Alternatively, Patience considers not making the trip to Europe, and instead may invest the amount of the unspent interest in an S&P500 index fund. Hershey assumes a 15% annual return[2] on that investment. How much money would she have then at the end of 10 years?

The annual finance charge, following the trip to Europe, would be \$900 (\$5,000 x 18%). Over ten years Patience would end up paying \$9,000 in interest charges, and still owe \$5,000 at the end of ten years.

If, instead, she invested \$900 per year in the mutual fund that earns 15% per year, we can calculate – using the magic of compound interest – that she would have \$18,274 in her fund.[3] Her positive net worth from investing beats the \$5,000 deficit by a long shot. And just as importantly, the interest charge on the credit card ends up costing more than the original trip itself.

My critical thoughts – the bologna in the feedback sandwich

First concern – Who reads this?

One concern I maintain with a book like this – which I fretted about earlier in a review of another math-book-for-non-math-types Innumeracy – is who, honestly, will ever pick up this book? Will people who already feel uncertain about their math skills, however theoretically eager to learn the mysteries of numbers or tempted by the chance to “Get Rich,” actually dig past the first few paragraphs to learn what they do not know?

I don’t know. I doubt it. Math-oriented people enjoy confirming their own math aptitude with a book like this, and they may be able to expand their skills into useful finance applications with this book. I have a harder time picturing non-math folks picking up and actually working their way through the instructions and sample problems, however accessible this book may be. I think Hershey has made this as approachable as possible, but I still question the draw of those who are the intended audience.

Second concern – No way to teach compound interest (my pet peeve)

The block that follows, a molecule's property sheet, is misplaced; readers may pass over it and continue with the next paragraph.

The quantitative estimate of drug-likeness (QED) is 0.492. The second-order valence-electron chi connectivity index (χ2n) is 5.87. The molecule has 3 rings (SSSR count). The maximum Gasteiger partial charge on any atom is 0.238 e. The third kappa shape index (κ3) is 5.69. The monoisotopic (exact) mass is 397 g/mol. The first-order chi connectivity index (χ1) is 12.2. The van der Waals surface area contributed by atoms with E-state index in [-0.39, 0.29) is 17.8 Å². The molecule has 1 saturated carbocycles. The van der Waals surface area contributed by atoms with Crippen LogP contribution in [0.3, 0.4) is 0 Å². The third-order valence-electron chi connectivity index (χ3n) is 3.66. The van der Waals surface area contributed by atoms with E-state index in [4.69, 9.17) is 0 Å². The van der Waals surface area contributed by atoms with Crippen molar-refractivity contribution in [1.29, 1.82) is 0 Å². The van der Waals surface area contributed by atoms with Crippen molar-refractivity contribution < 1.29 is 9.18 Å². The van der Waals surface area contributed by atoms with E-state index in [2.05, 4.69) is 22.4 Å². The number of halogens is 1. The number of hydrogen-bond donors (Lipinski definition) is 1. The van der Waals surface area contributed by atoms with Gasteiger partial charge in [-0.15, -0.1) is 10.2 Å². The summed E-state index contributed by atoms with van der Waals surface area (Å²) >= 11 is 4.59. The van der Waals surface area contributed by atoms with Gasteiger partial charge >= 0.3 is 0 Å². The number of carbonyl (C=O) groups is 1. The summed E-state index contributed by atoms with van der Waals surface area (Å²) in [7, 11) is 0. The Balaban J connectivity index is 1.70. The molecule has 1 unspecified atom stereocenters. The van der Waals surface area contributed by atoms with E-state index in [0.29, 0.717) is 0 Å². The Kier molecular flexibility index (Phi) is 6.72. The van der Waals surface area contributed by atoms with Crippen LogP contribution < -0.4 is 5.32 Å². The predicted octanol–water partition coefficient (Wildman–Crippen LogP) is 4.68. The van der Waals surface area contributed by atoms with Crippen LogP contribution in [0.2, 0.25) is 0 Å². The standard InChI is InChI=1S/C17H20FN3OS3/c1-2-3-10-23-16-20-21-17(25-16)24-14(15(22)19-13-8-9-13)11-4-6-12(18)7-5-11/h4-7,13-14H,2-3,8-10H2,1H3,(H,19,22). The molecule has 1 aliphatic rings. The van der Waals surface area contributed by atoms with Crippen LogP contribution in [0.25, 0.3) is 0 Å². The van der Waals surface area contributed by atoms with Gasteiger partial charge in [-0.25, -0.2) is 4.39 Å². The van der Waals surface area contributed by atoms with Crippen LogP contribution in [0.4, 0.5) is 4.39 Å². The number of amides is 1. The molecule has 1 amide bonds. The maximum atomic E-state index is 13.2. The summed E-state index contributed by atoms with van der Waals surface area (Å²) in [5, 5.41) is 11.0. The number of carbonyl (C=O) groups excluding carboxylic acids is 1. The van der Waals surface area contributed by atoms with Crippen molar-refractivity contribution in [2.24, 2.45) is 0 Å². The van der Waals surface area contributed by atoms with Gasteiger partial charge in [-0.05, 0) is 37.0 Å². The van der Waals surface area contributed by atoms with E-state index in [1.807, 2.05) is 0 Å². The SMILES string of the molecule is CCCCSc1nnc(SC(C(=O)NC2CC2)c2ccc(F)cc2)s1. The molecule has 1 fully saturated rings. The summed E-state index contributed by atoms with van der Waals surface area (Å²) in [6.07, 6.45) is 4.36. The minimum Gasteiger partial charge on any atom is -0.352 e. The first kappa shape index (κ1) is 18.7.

Every finance-math for non-experts book that I’ve ever read relies on a terrible crutch when it comes to teaching compound interest: The table in the Appendix with compound interest multiplication “factors.” I hate this.

What a proper book on compound interest should teach is the formula FV = PV * (1+Y/p)^N, with definitions of each variable and multiple examples to shows its application. That formula, once understand, can solve any compound interest problem flexibly, and precisely.

This book’s appendix features a y-axis listing the number of compounding terms from 1 to 100, for example (the N in the formula), while the x-axis shows ascending percentages of yield (the Y in the formula). At the end of every example in the book that references these tables, Hershey is forced to say: “That’s not exactly the answer, but it’s close enough.”

I can’t endorse this. I refuse.

All The Math You Need to Get Rich was first published in 1982, the same year in which my fifth grade teacher introduced us to the Timex Sinclair 2000.

[10: Print “Mike” ; 20: Goto 10 ; Run]

At that point in 1982, text appendices of compound interest tables made perfect sense.

Not in 2014, though.

Any reader of a book in 2014 also has use of an Excel spreadsheet program that sits on their desktop or laptop, and can be used to good effect with the formula above.

The text-based, imprecise, crutch of an Appendix table, which no person will carry with them, ever, gets in the way of anyone who ever wanted to actually learn how the compound interest formula really works, in real life.

Phew, got that off my chest.

Back to the complimentary thoughts

If I was assigned a high school math class as a substitute teacher and given 1 month to teach the kids something useful, I would pick a book like All The Math You Need To Get Rich as a textbook. Here are real-life skills for understanding interest rates, percentages, probabilities, and dealing with orders of magnitude – in short most of the things households, investors and citizens need to use on a daily basis to get by. Certainly these help most of us think much more, and much more often, about useful math applications, than the traditional courses – Geometry, Trigonometry, quadratic equations, and Calculus – that make up the majority of traditional high school math curricula.

Not only do these relatively accessible concepts come in handy more often, I would hope – as their substitute teacher – that I could impress upon the unruly high schoolers their own self-interest.

“Deeply understand interest rates and percentages,” I would urge, “and use your powers for good (getting wealthy) instead of evil (making credit card companies richer).”

This is a fine book and I may use it for teaching my girls what they need to know in the future.

See related book reviews:

Innumeracy by John Allen Paulos

Master Math: Business and Personal Finance Math by Mary Hansen

[1] Astute readers will argue that 10% is too high an assumed return from a portfolio of stocks for 45 years, and I agree. Using a 6% return, Tim’s net worth at the end of 45 years climbs to \$331,880. This doesn’t have quite the ring of ‘millionaire’ that the author Hershey probably wanted, but it still isn’t anything to sneeze at, for the cost of a daily Starbucks addiction.

[2] I know I know, too high, but still, work with me here a little bit.

[3] If we assume a more modest 6% return, she would have \$11,863.